by Allison Martin
Not as though I had already attained, either were already perfect: but I follow after, if that I may apprehend that for which also I am apprehended of Christ Jesus. Brethren, I count not myself to have apprehended: but this one thing I do, forgetting those things which are behind, and reaching forth unto those things which are before, I press toward the mark for the prize of the high calling of God in Christ Jesus.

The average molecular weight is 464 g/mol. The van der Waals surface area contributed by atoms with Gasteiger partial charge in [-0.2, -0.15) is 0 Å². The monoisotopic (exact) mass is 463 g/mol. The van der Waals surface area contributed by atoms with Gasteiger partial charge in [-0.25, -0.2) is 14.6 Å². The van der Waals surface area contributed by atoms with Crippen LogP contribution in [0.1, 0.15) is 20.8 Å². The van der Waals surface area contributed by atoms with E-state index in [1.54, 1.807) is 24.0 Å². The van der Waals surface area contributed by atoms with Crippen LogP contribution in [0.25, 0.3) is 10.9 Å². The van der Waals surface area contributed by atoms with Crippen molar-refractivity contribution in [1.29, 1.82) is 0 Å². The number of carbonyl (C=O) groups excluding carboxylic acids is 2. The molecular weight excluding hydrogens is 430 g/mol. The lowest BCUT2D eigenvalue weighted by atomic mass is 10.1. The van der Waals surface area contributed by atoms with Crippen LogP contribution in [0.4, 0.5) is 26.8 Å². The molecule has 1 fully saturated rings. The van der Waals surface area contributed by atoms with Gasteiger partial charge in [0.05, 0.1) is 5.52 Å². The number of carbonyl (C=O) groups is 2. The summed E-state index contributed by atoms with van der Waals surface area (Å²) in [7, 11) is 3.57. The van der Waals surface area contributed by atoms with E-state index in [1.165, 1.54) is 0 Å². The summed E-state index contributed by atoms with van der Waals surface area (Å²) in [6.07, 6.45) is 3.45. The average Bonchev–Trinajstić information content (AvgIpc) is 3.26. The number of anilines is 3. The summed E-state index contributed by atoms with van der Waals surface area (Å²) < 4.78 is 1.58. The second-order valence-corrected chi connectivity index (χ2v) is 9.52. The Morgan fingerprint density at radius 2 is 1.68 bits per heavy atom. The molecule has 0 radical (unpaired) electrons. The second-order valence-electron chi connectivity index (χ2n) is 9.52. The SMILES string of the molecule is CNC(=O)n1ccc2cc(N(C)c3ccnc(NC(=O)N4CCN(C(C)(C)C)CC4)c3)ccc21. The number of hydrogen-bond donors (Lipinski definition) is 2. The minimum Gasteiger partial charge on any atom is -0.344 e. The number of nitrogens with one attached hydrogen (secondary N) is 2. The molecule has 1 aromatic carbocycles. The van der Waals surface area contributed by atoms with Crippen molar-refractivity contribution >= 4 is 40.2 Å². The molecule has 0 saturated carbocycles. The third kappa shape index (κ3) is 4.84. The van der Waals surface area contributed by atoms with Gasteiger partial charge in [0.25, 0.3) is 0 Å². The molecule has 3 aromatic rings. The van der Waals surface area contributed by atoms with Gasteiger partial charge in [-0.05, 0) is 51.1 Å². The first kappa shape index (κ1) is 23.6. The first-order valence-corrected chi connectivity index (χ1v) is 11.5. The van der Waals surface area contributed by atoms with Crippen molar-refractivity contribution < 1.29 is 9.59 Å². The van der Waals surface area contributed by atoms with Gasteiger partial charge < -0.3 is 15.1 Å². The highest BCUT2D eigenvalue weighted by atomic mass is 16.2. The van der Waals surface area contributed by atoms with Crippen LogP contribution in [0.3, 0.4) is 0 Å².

If you’ve ever spent any time procrastinating on Pinterest, this title probably sounds familiar. “You Had One Job”- it’s a phrase usually accompanied by pictures of people who totally (and hilariously) failed at the main task they were responsible for. In other words, they completely missed the point. To say that the Apostle Paul was a busy man would be an understatement. His schedule was completely booked. Despite all the dreams and desires on his to-do list, Paul realized that he really only had one job. His mission was to put the past behind (both failures and accomplishments), and pursue after the will of God. (Philippians 3:12-14) These weren’t just empty words. Paul’s heritage and accomplishments as a Pharisee earned him the respect of both his family and the religious community. But after his encounter on the Damascus Road, everything changed. He made decisions that weren’t popular, and his life went in a direction that nobody was expecting. From the world’s perspective, pursuing the will of God cost him everything. But from heaven’s perspective, Paul was fulfilling what he had been created to do all along. His early education, background in church, and even the fact that he had Roman citizenship were all orchestrated by God. Paul came face to face with the will of God- that place where our gifts and background meet with the chance to change eternity. And as we all do, he had a choice to make. He had a lot of things he could do, but only one job. That is, to find God’s will and do it. That isn’t to say that your life culminates in one extraordinary task that, after having accomplished it, you can say, “I did the will of God.” In fact, God’s will is more often small, daily choices than major, life changing ones (though there are plenty of those too). We need to be reminded of our main task at hand, because we live in a world of constant pressure. It seems that everyone has an opinion on what we should do with our lives and the decisions we make. The pressure is outward and inward, sometimes outright and sometimes subtle. It can come from strangers on social media, well meaning friends and family, or just the expectations we have of ourselves. If we aren’t careful, the pressure to appear a success could lead to the greatest failure of all. People may not support or understand when you follow after the will of God. Where He leads you may not be on everyone’s agenda for your life. But remember, one day you will stand before God, alone, and answer to Him for the job He gave you to do. There will be no one to point a finger at, or blame for the choices you made. If you spent your life pursuing His plan for you, every sacrifice will seem as nothing. And if you didn’t, it will seem unthinkable that you choose anything over the will of God. When you stand before the throne, it won’t matter how many houses you acquired, how much money you made, how successful you seemed, or how proud people were of you. In that moment, only the words of your Creator will matter. Let us live to hear them. “You had one job. Well done.”